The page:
Classroom Technology

Teacher-Student ‘Friending’ Outlawed

By Francesca Duffy — August 01, 2011 1 min read
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Missouri Governor Jay Nixon recently signed a bill that prohibits teachers and students from “friending” each other on Facebook. KSPR, an ABC affiliate in Springfield, Mo., reports that Senate Bill 54 forbids any kind of social networking activity between teachers and students in which they might exchange “private” online communication. However, the law does not prohibit all teacher-student contact online. ABC says that teachers can set up fan pages that are open to the public, and students can “like” their page.

According to Governor Nixon’s website, the bill, also known as the Amy Hestir Student Protection Act, is meant to protect “children from sexual misconduct by a teacher.” Hestir, now an adult, was sexually abused by her teacher when she was 13.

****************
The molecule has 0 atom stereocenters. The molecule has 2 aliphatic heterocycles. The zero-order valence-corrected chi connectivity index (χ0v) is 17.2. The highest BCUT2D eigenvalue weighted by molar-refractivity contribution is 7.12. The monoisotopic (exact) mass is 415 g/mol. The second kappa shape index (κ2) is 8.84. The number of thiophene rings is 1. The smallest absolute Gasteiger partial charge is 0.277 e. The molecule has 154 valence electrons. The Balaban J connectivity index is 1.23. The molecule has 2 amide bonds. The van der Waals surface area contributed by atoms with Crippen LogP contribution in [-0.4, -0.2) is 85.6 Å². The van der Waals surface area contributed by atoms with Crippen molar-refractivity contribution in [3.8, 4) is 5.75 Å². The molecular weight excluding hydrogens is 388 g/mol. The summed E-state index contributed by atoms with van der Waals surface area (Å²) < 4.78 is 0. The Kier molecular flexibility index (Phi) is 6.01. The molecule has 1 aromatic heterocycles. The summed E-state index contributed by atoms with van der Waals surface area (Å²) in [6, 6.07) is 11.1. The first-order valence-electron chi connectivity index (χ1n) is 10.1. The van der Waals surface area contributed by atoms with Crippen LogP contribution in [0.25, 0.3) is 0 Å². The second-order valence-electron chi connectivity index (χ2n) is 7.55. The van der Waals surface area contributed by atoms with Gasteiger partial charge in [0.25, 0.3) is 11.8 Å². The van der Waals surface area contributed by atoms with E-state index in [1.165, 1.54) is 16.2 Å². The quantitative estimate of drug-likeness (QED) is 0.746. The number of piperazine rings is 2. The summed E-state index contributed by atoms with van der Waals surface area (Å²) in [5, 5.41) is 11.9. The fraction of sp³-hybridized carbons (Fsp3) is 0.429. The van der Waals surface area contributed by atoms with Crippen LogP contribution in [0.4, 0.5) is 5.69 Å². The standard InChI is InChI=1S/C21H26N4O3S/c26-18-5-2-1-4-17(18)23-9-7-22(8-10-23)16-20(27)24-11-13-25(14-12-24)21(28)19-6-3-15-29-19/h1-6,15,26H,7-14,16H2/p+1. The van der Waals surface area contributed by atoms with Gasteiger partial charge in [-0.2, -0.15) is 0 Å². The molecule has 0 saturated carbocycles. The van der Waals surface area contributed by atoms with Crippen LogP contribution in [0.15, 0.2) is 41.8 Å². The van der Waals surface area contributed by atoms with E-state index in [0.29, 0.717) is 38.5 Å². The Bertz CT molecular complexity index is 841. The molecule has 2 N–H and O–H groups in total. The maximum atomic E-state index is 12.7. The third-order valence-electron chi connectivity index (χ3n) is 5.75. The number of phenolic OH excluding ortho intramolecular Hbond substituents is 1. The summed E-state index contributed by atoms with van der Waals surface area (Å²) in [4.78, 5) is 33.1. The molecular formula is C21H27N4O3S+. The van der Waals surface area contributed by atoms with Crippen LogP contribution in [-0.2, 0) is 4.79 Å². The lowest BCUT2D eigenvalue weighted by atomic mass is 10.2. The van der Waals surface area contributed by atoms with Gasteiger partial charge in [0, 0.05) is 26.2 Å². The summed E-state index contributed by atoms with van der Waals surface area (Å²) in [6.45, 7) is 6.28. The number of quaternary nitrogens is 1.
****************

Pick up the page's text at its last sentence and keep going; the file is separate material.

Not all Missouri teachers are on board with the bill. Randy Turner, a teacher in Joplin, Mo., blogs that the bill overrides an important outcome of teacher-student correspondence on Facebook. On The Turner Report, he writes:

For some students, that move could very well prevent them from confiding in a trusted adult friend who might be able to help them get through serious problems in their lives. For Joplin students, that could be dealing with the aftermath of losing their homes and having their lives uprooted on May 22. For others, it may be confiding in just the kind of horrific crime that the Amy Hestir Student Protection Act is supposedly designed to eliminate.

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A version of this news article first appeared in the Teaching Now blog.